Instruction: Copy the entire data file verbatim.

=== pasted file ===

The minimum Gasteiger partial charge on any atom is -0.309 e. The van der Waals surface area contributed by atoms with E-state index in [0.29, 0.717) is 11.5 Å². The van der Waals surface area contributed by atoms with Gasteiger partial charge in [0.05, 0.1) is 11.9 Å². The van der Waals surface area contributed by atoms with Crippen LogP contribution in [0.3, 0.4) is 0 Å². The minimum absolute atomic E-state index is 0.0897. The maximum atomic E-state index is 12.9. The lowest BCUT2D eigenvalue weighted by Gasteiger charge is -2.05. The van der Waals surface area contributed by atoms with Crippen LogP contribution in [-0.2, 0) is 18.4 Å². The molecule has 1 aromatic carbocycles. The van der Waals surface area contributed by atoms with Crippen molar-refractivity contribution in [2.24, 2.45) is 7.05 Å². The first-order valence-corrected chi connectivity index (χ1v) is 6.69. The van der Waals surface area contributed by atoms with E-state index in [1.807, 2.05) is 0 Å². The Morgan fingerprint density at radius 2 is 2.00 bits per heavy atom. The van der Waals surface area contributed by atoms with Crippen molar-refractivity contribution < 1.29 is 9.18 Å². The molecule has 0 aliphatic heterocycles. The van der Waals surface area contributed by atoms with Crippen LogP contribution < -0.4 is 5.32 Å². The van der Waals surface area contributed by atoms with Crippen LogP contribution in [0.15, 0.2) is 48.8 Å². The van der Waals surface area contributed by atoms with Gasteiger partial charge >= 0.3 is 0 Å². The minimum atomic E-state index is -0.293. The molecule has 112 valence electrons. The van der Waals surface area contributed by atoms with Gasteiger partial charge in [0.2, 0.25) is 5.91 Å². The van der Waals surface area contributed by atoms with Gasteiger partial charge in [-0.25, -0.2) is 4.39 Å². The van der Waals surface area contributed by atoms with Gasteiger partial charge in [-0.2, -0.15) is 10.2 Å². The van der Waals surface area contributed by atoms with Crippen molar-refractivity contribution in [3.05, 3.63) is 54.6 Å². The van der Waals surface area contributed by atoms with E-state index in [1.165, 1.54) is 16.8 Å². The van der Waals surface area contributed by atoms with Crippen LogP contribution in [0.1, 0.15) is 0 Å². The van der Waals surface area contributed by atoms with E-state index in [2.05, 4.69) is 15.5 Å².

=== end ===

The minimum Gasteiger partial charge on any atom is -0.309 e. The van der Waals surface area contributed by atoms with E-state index in [0.29, 0.717) is 11.5 Å². The van der Waals surface area contributed by atoms with Gasteiger partial charge in [0.05, 0.1) is 11.9 Å². The van der Waals surface area contributed by atoms with Crippen LogP contribution in [0.3, 0.4) is 0 Å². The minimum absolute atomic E-state index is 0.0897. The maximum atomic E-state index is 12.9. The lowest BCUT2D eigenvalue weighted by Gasteiger charge is -2.05. The van der Waals surface area contributed by atoms with Crippen LogP contribution in [-0.2, 0) is 18.4 Å². The molecule has 1 aromatic carbocycles. The van der Waals surface area contributed by atoms with Crippen molar-refractivity contribution in [2.24, 2.45) is 7.05 Å². The first-order valence-corrected chi connectivity index (χ1v) is 6.69. The van der Waals surface area contributed by atoms with E-state index in [1.807, 2.05) is 0 Å². The Morgan fingerprint density at radius 2 is 2.00 bits per heavy atom. The van der Waals surface area contributed by atoms with Crippen molar-refractivity contribution < 1.29 is 9.18 Å². The molecule has 0 aliphatic heterocycles. The van der Waals surface area contributed by atoms with Crippen LogP contribution < -0.4 is 5.32 Å². The van der Waals surface area contributed by atoms with Crippen LogP contribution in [0.15, 0.2) is 48.8 Å². The van der Waals surface area contributed by atoms with Gasteiger partial charge >= 0.3 is 0 Å². The minimum atomic E-state index is -0.293. The molecule has 112 valence electrons. The van der Waals surface area contributed by atoms with Gasteiger partial charge in [0.2, 0.25) is 5.91 Å². The van der Waals surface area contributed by atoms with Gasteiger partial charge in [-0.25, -0.2) is 4.39 Å². The van der Waals surface area contributed by atoms with Gasteiger partial charge in [-0.2, -0.15) is 10.2 Å². The van der Waals surface area contributed by atoms with Crippen molar-refractivity contribution in [3.05, 3.63) is 54.6 Å². The van der Waals surface area contributed by atoms with E-state index in [1.165, 1.54) is 16.8 Å². The van der Waals surface area contributed by atoms with Crippen LogP contribution in [0.1, 0.15) is 0 Å². The van der Waals surface area contributed by atoms with E-state index in [2.05, 4.69) is 15.5 Å².